"One thing that wasn't clear to me in the interview is why such a talented and hard-working photographer would embrace the microstock model. Wasn't that part of the problem?"

 

When Corbis closed, I was offered the chance of either migrating my work across to Getty or doing my own thing.

It was Getty, I didn't think twice!

But after about a year after joining and things sort of settling down, I still felt that I should be selling more.

How come my best selling images barely sold? How am I selling so few images each month? Why such low prices?

Unfortunately things had changed a lot and even Getty prices were a lot lower than I`d thought and my images were locked into a exclusivity.

 

So it was with a heavy heart that I decided to leave, so that I was free to put my images into multiple agents, I think the only way forward now is with multiple agents.

As I`d mentioned I`d been stung once before being exclusive to one agent and then they closed down, so I don't think I ever want to be in that situation again!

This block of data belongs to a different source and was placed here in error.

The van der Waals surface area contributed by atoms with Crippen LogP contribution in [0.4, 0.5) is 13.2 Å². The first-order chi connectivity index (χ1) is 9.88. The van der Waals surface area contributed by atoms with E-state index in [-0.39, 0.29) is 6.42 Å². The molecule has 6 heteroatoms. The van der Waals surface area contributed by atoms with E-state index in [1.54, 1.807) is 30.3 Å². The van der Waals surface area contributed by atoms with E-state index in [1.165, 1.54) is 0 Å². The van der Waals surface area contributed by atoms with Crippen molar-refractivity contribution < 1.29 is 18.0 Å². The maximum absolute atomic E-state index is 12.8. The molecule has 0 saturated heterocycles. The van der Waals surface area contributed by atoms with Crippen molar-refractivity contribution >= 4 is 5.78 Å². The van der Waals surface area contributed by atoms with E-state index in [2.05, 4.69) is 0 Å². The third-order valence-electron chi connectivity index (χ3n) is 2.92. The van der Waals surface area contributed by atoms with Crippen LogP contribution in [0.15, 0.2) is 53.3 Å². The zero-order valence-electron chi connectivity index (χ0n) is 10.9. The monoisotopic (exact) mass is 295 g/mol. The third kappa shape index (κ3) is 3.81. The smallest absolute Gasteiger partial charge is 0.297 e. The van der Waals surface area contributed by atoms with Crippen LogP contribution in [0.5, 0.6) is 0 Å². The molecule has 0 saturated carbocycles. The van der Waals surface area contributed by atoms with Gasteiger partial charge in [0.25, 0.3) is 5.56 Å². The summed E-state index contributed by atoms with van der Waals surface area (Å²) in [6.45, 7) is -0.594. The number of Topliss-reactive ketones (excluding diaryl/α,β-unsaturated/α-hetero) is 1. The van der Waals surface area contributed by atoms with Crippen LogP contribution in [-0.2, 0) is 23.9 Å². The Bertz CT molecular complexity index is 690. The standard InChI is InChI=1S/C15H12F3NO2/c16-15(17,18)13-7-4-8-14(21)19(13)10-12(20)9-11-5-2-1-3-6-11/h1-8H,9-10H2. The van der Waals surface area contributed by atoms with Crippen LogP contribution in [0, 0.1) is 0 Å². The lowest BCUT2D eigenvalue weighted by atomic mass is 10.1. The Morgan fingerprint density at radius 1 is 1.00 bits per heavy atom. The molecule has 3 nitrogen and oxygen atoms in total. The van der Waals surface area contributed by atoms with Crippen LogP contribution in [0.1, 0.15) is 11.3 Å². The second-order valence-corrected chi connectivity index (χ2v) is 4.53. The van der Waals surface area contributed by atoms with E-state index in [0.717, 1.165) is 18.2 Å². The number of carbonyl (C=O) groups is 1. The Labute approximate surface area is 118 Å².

I did look around at other agents then, but there wasn't much choice, which is when I started submitted to Microstock agents, having never submitted to them before.

 

I've had images since sell many times each month, which proved that there was still a demand for those images, although it was annoying that the prices are lower!

 

There is often talk about multiple income streams, I should have done more at the time, but when the going was good with Corbis, why look elsewhere for a couple of extra $100`s?

 

Strange, I distinctly remember when iStock started, about 2000, and being worried about their pricing, my worries were met at the time with don't worry, its a small sector, now it looks as though micro stock won.

 

I don't know what the answer is, we cannot go back in time, but its just unsustainable and its a shame that all the great photographers I know have all given up.

 

 

 

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This got me thinking, he mentioned the start of the end came with digital cameras. I have always been of the opinion that the start of the end came with the inevitable "crowd sourcing" take up. Its a bit of a chicken and egg thing though.